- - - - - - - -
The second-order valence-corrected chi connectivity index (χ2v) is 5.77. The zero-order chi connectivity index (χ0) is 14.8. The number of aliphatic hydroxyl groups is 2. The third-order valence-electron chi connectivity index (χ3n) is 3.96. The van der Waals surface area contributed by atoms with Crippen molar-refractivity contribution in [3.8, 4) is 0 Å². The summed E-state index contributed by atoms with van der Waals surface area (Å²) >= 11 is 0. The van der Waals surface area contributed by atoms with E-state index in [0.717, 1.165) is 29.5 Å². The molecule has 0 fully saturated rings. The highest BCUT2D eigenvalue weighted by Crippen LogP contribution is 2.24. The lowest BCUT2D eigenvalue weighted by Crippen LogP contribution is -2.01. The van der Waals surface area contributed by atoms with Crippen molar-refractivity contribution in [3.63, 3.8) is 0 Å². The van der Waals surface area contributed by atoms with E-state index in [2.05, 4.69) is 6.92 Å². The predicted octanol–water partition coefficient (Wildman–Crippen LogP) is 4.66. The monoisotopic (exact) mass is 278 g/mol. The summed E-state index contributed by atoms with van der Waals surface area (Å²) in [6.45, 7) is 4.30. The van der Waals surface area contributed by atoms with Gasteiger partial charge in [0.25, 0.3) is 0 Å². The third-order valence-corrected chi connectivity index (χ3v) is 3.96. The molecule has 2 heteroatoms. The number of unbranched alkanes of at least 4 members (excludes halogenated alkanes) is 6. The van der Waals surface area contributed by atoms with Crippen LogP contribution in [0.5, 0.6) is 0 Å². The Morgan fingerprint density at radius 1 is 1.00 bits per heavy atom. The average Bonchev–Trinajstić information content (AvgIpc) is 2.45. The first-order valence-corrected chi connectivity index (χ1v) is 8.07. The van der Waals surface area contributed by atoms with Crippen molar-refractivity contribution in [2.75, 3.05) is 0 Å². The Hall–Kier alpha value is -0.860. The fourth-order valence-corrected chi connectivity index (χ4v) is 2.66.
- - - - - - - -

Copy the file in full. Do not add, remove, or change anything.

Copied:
The second-order valence-corrected chi connectivity index (χ2v) is 5.77. The zero-order chi connectivity index (χ0) is 14.8. The number of aliphatic hydroxyl groups is 2. The third-order valence-electron chi connectivity index (χ3n) is 3.96. The van der Waals surface area contributed by atoms with Crippen molar-refractivity contribution in [3.8, 4) is 0 Å². The summed E-state index contributed by atoms with van der Waals surface area (Å²) >= 11 is 0. The van der Waals surface area contributed by atoms with E-state index in [0.717, 1.165) is 29.5 Å². The molecule has 0 fully saturated rings. The highest BCUT2D eigenvalue weighted by Crippen LogP contribution is 2.24. The lowest BCUT2D eigenvalue weighted by Crippen LogP contribution is -2.01. The van der Waals surface area contributed by atoms with Crippen molar-refractivity contribution in [3.63, 3.8) is 0 Å². The van der Waals surface area contributed by atoms with E-state index in [2.05, 4.69) is 6.92 Å². The predicted octanol–water partition coefficient (Wildman–Crippen LogP) is 4.66. The monoisotopic (exact) mass is 278 g/mol. The summed E-state index contributed by atoms with van der Waals surface area (Å²) in [6.45, 7) is 4.30. The van der Waals surface area contributed by atoms with Gasteiger partial charge in [0.25, 0.3) is 0 Å². The third-order valence-corrected chi connectivity index (χ3v) is 3.96. The molecule has 2 heteroatoms. The number of unbranched alkanes of at least 4 members (excludes halogenated alkanes) is 6. The van der Waals surface area contributed by atoms with Crippen LogP contribution in [0.5, 0.6) is 0 Å². The Morgan fingerprint density at radius 1 is 1.00 bits per heavy atom. The average Bonchev–Trinajstić information content (AvgIpc) is 2.45. The first-order valence-corrected chi connectivity index (χ1v) is 8.07. The van der Waals surface area contributed by atoms with Crippen molar-refractivity contribution in [2.75, 3.05) is 0 Å². The Hall–Kier alpha value is -0.860. The fourth-order valence-corrected chi connectivity index (χ4v) is 2.66.